On June 4, 1783 at the market square of a French village of Annonay, not far from Paris, a smoky bonfire on a raised platform was fed by wet straw and old wool rags. Above the bonfire was a huge taffeta bag 33 feet in diameter, straining its tethering lines. In the presence of “a respectable assembly and a great many other people,” and accompanied by great cheering, the balloon was cut from its moorings and set free to rise majestically into the noon sky. Six thousand feet into the air it went with historic grandeur - the first public ascent of a balloon…the first step in the history of human flight. Yet, it came to earth several miles away in a field, where it was promptly attacked by pitchfork-thrusting peasants who tore it to pieces as an instrument of evil!
Change is never easy.
When the railroads were first introduced to the U.S., some folks feared that they’d be the downfall of the nation! An excerpt from a letter to then President Jackson dated January 31, 1829 read:
“As you may know, Mr. President, ‘railroad’ carriages are pulled at the enormous speed of 15 miles per hour by ‘engines’ which, in addition to endangering life and limb of passengers, roar and snort their way through the countryside, setting fire to crops, scaring the livestock and frightening women and children. The Almighty certainly never intended that people should travel at such breakneck speed.”
Change is never easy. Yet we all face changes from time to time.
My doctoral studies were in the topic of Change Management. Virtually every “expert” agreed that the response of people to change follows a bell-curve. Responses are fairly predictable…so much that some have categorized the responses:
1. Early innovators (2.6% of the population) introduce new ideas and embrace, almost need change
2. Early adaptors (13.4%) accept change easily but rarely introduce it
3. Slow Majority (34%) will follow with a little influence
4. Reluctant Majority (34%) will follow, but need to be convinced
5. Antagonistic (16%), they will never change. They are characterized by the Duke of Cambridge who said, “Any change, at any time, for any reason, is to be deplored.”
Change is never easy. Yet without change, no significant advancement is made.
Some people will change when they see the light. Some change only when they feel the heat. Others will never change. But, guess what? Life is, like it or not, all about change, and I, for one, am looking forward to what God will do to make us a stronger, more effective church in the coming years. Yet why embrace change when the past is so comfortable?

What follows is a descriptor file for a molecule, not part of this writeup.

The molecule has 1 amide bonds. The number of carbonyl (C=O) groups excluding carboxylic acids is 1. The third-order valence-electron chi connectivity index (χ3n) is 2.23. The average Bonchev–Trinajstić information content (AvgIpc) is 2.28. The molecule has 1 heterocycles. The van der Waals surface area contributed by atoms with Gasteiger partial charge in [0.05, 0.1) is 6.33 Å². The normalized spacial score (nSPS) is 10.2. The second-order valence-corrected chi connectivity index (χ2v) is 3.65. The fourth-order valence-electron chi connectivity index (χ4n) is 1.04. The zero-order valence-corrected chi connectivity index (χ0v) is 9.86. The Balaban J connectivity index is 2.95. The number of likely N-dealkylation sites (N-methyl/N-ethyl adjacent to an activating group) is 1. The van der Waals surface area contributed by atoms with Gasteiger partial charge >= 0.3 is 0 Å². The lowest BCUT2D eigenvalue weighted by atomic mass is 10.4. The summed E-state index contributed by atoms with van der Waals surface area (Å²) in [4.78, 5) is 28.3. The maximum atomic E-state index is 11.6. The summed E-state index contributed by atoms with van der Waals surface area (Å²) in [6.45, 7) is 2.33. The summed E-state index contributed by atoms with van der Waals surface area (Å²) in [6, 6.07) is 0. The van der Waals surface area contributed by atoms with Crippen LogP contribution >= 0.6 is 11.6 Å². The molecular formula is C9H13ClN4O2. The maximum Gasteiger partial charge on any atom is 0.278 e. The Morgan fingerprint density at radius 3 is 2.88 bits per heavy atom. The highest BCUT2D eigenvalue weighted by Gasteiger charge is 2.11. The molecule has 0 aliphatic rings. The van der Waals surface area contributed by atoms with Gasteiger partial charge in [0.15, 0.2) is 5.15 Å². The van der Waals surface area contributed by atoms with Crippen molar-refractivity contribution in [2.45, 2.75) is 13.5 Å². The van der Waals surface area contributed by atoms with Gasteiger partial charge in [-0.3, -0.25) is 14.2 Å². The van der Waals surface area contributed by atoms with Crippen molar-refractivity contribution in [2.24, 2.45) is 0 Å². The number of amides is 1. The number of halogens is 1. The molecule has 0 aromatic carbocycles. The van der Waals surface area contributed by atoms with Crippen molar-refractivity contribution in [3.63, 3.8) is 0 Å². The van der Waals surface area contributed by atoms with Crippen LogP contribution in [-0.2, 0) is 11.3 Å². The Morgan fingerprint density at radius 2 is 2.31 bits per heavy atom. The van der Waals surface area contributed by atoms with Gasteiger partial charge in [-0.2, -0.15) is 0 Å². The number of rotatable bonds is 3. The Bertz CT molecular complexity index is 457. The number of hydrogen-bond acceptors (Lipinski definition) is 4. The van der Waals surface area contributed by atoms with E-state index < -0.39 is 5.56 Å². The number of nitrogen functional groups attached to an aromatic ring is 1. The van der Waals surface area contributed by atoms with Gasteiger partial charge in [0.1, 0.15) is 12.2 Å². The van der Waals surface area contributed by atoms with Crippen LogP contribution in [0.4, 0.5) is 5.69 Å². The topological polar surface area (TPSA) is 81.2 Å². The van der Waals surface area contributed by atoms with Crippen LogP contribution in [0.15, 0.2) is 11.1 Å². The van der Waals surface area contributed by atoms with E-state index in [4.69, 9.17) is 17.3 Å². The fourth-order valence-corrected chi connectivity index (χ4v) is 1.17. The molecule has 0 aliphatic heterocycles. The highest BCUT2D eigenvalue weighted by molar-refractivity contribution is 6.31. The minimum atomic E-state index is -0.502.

Embracing God’s changes enable us to prepare for great things in the immediate and near future.
To discover those changes in God’s plan take, definitely, some persistent prayer and, perhaps, some trial-and-error. Jesus encourages us to “count the cost” in making our plans, yet all the while we keep one ear open for God’s still voice who might correct our path so we might be on his.
Change for the sake of change is rarely good.
Change for the sake of growth, health, or advancing the cause of Christ is always good; even when it makes us feel a little uncomfortable. Like when a family moves from one state to another with the hope of making the family’s life more of what God wants it to be, change takes us to new places, even, as Israel exemplifies, new lands. But with God at the point – looking out for trouble and leading the way, we are protected along this new path.
After all, one thing is certain, God does not change. In James 1:17 we read, “Whatever is good and perfect comes to us from God above, who created all heaven's lights. Unlike them, he never changes or casts shifting shadows.” With God we find the certainties of life. In God we grow to be more like Jesus…and for the believer, this is the purpose of change.
Someone once said, “If you ain’t livin’, you’re dyin’!” In other words - Life is change! It's all a matter of choosing God's changes and not simply succumbing to the inevitable ones. So… change enthusiastically!, not for the sake of changing, but for the purpose of discovering and experiencing life in its fullest.
How do we embrace Change?
- Follow Jesus wherever he may lead.
- Trust Jesus for whatever his plan may be.
- Look back at God’s faithfulness in the past…it is a foreshadowing and promise of his faithfulness in the future.
- Resist the temptation of needing to control and/or understand all things. Truth is, neither is possible – though we sometimes fool ourselves into believing both are.
- Step into a new river from time to time. The new water can be wonderfully refreshing.
- Meditate on the beginning of Psalm 23 (from the New Living Translation) –
The Lord is my shepherd; I have all that I need.
He lets me rest in green meadows;
he leads me beside peaceful streams.
He renews my strength.
He guides me along right paths, bringing honor to his name.
Ironically, I know what will likely happen. Many of you will wholeheartedly try these things. Some of you will with a little encouragement. Some of you will with some convincing. And, tragically, some of you never will. But aren’t you glad that someone figured out how air and train travel were exciting and for our good?
My hope is that God will convince you to be untethered by that which encumbers you to the past so you might soar into God’s future. I’ll trust Him to do that…for you and for me, as we LIVE in the joy of Change.
Let me know what you think! - Kirk McCormick